An ongoing challenge and by far most daunting obstacle for all involved in passive house is the airtightness challenge. This can be a real stress for the contractor particularly if there is a financial penalty written into the contract; a penalty clause that can go down the subcontractor chain. It creates an atmosphere of finger pointing and a blame culture on site. Airtightness needs to be collectively and collaboratively approached, a proper challenge for the ‘silo-mentality’ construction industry.

On this subject there is a considerable amount of learning or ‘unlearning’ of bad practices to be done. Currently, on a standard build, taping just doesn’t happen, yet all buildings should be constructed to a pre-determined airtightness value. In reality much is left to chance, many tubes of mastic and the luck of the draw on the day of the air test.

The training will help eradicate or minimise the challenges or issues with airtight taping by raising awareness not only of best practice but providing suggestions of common sense approaches.

As we have seen in our certified passive house tradespersons training, technique is everything and can not only significantly reduce the time it takes but also the amount of materials used. It must also be clear which products should be used where and not which product is closest to hand. Materials are expensive and should be treated with care and not left do be damaged on site. All this leads to the existence of newly created airtightness champions who are essential but further must have authority to question materials/workmanship on site.

Take a breather

Once good practice in terms of fabric is covered the course will tackle the main ventilation issues that MVHR installation brings (design, installation, commissioning).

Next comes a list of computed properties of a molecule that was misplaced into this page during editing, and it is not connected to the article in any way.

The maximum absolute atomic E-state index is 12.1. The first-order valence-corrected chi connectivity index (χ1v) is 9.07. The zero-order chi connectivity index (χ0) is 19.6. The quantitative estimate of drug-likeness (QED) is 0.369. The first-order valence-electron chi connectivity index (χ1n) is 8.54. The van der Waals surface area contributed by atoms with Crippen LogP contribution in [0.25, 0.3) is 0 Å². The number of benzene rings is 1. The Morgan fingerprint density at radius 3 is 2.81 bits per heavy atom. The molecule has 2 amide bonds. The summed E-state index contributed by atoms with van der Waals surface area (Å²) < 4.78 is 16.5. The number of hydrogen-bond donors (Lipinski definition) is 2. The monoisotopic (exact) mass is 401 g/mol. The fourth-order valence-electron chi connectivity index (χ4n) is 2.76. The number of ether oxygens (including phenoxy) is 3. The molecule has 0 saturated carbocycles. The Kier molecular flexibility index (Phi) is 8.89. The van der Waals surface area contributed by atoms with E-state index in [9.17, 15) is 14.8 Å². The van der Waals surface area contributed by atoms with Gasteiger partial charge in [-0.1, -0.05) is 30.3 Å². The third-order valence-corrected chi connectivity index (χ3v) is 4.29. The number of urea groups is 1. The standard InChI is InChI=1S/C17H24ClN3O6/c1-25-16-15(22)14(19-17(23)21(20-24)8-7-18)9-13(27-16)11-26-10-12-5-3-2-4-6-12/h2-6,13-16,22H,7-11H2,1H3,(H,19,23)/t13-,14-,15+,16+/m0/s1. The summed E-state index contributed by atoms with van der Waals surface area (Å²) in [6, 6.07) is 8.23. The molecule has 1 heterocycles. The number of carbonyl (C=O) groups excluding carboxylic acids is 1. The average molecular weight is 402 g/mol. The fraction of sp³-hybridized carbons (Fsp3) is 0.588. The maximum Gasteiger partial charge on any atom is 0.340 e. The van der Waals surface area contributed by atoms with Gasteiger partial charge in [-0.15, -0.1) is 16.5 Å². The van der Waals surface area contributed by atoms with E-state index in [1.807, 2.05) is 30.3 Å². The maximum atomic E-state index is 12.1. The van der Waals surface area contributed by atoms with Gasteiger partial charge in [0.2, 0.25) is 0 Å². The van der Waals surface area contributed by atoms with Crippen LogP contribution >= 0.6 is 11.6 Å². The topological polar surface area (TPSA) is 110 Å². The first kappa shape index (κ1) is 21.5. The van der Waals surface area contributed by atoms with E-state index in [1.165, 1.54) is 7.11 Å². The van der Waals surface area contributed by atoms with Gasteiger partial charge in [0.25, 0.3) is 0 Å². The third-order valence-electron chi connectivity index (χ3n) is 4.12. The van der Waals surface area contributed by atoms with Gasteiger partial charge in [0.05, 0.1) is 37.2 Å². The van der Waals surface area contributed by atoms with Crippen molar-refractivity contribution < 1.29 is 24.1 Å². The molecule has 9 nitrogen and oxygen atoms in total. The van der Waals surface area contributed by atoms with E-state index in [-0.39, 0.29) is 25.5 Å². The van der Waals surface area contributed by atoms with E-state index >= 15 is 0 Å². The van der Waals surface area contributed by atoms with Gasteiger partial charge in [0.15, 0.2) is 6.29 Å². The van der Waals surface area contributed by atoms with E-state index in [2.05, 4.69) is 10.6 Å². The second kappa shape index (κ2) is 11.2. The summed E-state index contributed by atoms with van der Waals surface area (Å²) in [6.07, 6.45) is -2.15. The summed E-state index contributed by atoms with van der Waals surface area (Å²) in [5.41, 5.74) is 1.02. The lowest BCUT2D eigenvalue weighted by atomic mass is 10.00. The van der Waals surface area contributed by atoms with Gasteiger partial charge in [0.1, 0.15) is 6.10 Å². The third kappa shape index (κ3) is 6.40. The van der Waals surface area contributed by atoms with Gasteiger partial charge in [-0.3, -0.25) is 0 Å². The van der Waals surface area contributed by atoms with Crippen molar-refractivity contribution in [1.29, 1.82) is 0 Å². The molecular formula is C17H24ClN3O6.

Currently there is a gap with most manufacturers between the design and installation on site. More often than not, no physical on-site assessment is made by the MVHR designers prior to formal sign-off of design and procurement of the materials and as such it is often only during installation that problems are identified. This can be problematic for site-workers delivering on time with a constrained design. Together with what denotes best practice, understanding what can and cannot be done in the aforementioned instance will be key.

Tangible benefits of knowledge

There will be multiple benefits of taking the training but the most significant and impactful for contractors or subcontractors will be through knowledge gained and myths busted; winning more business and delivering this more profitably.

“Training key members of staff to passive house tradesperson certification was an important part of our strategy for reducing the passive house ‘skills gap’ and achieving membership of Norwich City Council’s prestigious Fabric First Framework.

We quickly recognised that it was important to train everyone – designers, management, estimators, surveyors, site managers, trades and our supply chain.

We believe the Fabric First Institute can provide a practical entry-level course that is well-suited to the needs of our staff and supply-chain partners alike. In our experience this investment in training has helped to greatly bring down the cost of delivery. The knowledge and skills gained have helped our supply chain understand the risks and the opportunities associated with passive house construction resulting in tangible benefits and reduced costs for all parties.”


Paul Hamilton, senior project manager, R G Carter Limited

If the contractors and subcontractors are better informed, they are able to make commercial decisions with much more validation. The knowledge will lead to improved likelihood of winning business, through demonstrating that they have made a commitment to embrace change, recognise the shortfalls of what we do today and are prepared to work collaboratively. This could in turn also attract a better quality client, one who is concerned about quality and doing a good job.

Ultimately however, what everyone seeks is increased margin and reduced remedial work costs. A trained workforce will achieve this through delivery of a better product first time.

Interested?

For more details of the courses, availability and booking – and to see a full list of suppliers and project partners – see the page on Fabric First Institute on the Whole House Energy website at www.wholehouseenergy.com/fabricfirstinstitute or call Jackie on 01603 672 800.


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Certified Passivhaus Tradesperson Training
12 Sep 2017
Venue: Easton Campus, Easton and Otley College, Norwich|:|£700 plus VAT (10% discount for PHT and/or AECB members)|:|2.5 days